Sexist putdowns 'far too common'

Last updated 11:00 10/07/2013
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A'COURT'S OPINION: Little moments of sexism pervade NZ society.

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There's nothing like a bit of casual sexism to get my dander up. And my dander has been remarkably elevated of late.

OPINION: There has been the brouhaha, obviously, over a suggested quota for women MPs - though much of the sexism involved there was more formal than casual.

I'm never sure how men manage to make stuff that's not about them (affirmative action) all about them ("Man Ban") but, gosh darn it, aren't they good at it. I doubt the quota idea will fly, but it was worth a chat, if only so we can all remind ourselves what sexism is.

Sexism (like racism) is when the dominant group discriminates against the less powerful group, not when the less powerful group has a crack at catching up.

When women, who are under-represented in Parliament (and also on the judiciary, in boardrooms and on rich lists) look for ways to redress the balance, that's not sexism.

That's about achieving equality. You might have to find your own word for when you feel like you're losing your institutionalised advantage. Are we cool?

The parliamentary quota didn't provide last week's only moments of casual sexism.

We get a bit casually sexist in the way we talk about women when they do things someone didn't quite expect.

Here's a bit of that: a financial expert was quoted in my Sunday newspaper saying that when couples had kids the partner who stayed at home - often the woman - would take the lead with money.

"They become a mini-expert at all sorts of day-to-day financial issues."

Actually, they become an expert. Just because she's the little lady doesn't make her the mini-expert. She's actually life-size. The 1950s would like its adjective back.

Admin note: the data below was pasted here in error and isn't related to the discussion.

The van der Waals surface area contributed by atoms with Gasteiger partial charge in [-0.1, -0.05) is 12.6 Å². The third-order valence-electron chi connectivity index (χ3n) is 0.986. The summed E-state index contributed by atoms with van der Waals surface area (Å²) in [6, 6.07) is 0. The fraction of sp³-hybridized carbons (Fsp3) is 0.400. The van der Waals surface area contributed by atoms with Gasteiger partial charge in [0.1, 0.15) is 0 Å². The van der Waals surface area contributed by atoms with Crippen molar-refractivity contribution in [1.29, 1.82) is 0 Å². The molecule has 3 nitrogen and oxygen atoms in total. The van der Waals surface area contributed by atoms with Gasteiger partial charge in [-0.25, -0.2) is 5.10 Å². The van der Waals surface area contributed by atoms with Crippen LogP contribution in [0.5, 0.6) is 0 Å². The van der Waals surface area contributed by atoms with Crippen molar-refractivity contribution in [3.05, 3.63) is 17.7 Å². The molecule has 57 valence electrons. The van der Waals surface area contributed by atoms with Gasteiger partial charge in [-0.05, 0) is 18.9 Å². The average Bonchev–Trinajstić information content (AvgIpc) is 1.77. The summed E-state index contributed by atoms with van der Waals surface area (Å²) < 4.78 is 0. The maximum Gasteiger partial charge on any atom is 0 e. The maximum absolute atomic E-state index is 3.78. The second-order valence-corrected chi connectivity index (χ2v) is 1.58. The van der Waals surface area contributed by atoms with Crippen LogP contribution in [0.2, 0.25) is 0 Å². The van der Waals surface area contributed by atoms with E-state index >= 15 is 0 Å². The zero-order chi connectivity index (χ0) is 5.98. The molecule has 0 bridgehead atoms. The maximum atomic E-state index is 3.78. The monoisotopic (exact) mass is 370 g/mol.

Then at a youth leadership conference I attended last week, one of the organisers was giving feedback after a team exercise.

He gave a sort of "highly commended" mention to a woman who, he said, had supported other team members, ensured everyone was being included, encouraged her colleagues, and kept an eye out to make sure no-one was being left behind. "She was like a mother hen, really," he said.

No, actually she was like a leader.

And then there was an email asking for "respected New Zealanders and thought leaders to provide insights and views . . . on a topic related to women and influence . . . Possibly, something on one or two women who have had the most influence on you in life/career (outside of Mum!)."

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Here's my insight and view: the clear assumption here is that "mum" isn't a business leader or a politician or a dynamic member of some sector.

What if your mum was Hilary Clinton? Do we dismiss her because of her "mum-ness"?

It is a terrible assumption. Many of us are third generation feminists, and our mums and grans did a lot more than knit and bake. They certainly haven't lived lives that deserve to be dismissed with a patronising parenthetical aside, followed by an exclamation mark.

That's all I'm saying. Just casually. More formal reply follows.

- The Press


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